The Ridpath Library Of Universal Literature (volume 21); A Biographical And Bibliographical Summary Of The World's Most Eminent Authors, Including The by John Clark Ridpath

The Ridpath Library Of Universal Literature (volume 21); A Biographical And Bibliographical Summary…

byJohn Clark Ridpath

Paperback | January 31, 2012

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This historic book may have numerous typos and missing text. Purchasers can download a free scanned copy of the original book (without typos) from the publisher. Not indexed. Not illustrated. 1898. Excerpt: ... SOUTHEY, Robert, an English poet, born at Bristol, August 12, 1774; died at Keswick, March 21, 1843. Having been left an orphan at an earl' age, he was placed by a maternal uncle in Westminster School, where he remained four years, and was then expelled for publishing a paper satirizing corporal punishment. In 1793 he was entered at Balliol College, Oxford. He was destined for the Church; but he had embraced Unitarian views in religion--as did Coleridge, with whom he here became intimate; both, however, before long, became High Churchmen in the Anglican faith. He left Oxford after a year's residence. He had become dazzled with the democratic theories engendered by the French Revolution; and he, with Coleridge and Robert Lovell, formed a scheme for emigrating to America and establishing upon the banks of the Susquehannaa "Pantisocracy," or ideal community, in which all the members were to be on a perfect equality. All were to be married, the women to perform the domestic duties, and the men to cultivate literature, " with neither king nor lord nor priest to mar their felicity." To raise the requisite funds, Southey and Coleridge each undertook to deliver a course of lectures, and in conjunction wrote The Fate of Robespierre, a drama of which twothirds was by Southey, who had already published Wat Tyler, a poem that attracted sufficient attention to be denounced in the House of Commons as seditious. The pantisocratic scheme was abandoned in consequence of some disagreement among the projectors. In 1795 Southey wrote Joan of Arc, an epic poem, for which Cottle, a Bristol publisher, paid him fifty guineas. He also engaged to publish all the poems that Coleridge had written, and all that he should thereafter write. In 1795 Southey married Miss Edith Fricker of...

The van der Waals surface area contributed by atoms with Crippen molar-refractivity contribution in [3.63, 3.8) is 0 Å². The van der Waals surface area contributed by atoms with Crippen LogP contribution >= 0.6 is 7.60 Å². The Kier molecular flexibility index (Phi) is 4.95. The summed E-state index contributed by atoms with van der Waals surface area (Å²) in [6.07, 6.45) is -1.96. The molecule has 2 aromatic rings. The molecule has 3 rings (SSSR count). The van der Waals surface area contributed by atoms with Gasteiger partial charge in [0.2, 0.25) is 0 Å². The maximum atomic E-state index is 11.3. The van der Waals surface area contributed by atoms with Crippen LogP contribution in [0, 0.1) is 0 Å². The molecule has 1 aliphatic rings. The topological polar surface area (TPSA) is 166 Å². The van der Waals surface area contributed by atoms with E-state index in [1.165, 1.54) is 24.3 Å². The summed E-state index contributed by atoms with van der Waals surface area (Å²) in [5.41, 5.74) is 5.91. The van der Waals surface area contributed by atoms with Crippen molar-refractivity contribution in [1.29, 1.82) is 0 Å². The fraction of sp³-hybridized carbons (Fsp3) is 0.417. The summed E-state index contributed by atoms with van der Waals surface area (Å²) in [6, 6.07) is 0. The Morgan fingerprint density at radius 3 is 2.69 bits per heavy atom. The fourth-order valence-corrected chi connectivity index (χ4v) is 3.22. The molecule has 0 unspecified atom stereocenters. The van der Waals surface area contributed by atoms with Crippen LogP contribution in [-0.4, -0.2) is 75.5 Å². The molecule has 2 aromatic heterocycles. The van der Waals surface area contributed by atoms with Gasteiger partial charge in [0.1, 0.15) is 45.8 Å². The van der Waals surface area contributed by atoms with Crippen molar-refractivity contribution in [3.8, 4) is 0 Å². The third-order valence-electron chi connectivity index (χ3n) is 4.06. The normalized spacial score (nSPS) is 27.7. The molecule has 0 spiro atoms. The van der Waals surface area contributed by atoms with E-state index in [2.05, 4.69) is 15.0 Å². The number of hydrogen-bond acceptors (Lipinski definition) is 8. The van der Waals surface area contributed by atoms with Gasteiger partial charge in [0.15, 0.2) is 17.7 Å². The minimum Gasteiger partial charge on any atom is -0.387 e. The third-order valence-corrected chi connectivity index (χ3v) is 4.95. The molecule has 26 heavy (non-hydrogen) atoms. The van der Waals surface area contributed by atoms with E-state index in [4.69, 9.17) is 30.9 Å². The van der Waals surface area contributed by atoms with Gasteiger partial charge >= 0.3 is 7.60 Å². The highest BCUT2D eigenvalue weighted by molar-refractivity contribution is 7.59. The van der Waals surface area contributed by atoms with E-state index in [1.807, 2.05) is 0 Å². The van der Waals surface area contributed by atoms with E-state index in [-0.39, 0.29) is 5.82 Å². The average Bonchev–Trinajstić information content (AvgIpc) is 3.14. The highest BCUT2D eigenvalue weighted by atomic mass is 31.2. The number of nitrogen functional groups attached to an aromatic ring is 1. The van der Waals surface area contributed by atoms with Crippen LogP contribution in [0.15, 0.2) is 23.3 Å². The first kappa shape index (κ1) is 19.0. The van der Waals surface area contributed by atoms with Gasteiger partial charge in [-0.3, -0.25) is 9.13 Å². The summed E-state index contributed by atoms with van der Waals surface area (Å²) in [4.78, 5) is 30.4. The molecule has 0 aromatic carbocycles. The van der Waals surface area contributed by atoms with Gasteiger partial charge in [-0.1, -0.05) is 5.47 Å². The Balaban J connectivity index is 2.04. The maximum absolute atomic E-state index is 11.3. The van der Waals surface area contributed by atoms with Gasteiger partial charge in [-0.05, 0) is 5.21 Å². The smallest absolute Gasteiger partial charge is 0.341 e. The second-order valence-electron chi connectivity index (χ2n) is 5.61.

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Title:The Ridpath Library Of Universal Literature (volume 21); A Biographical And Bibliographical Summary…Format:PaperbackDimensions:132 pages, 9.69 × 7.44 × 0.28 inPublished:January 31, 2012Publisher:General Books LLCLanguage:English

The following ISBNs are associated with this title:

ISBN - 10:0217610412

ISBN - 13:9780217610414

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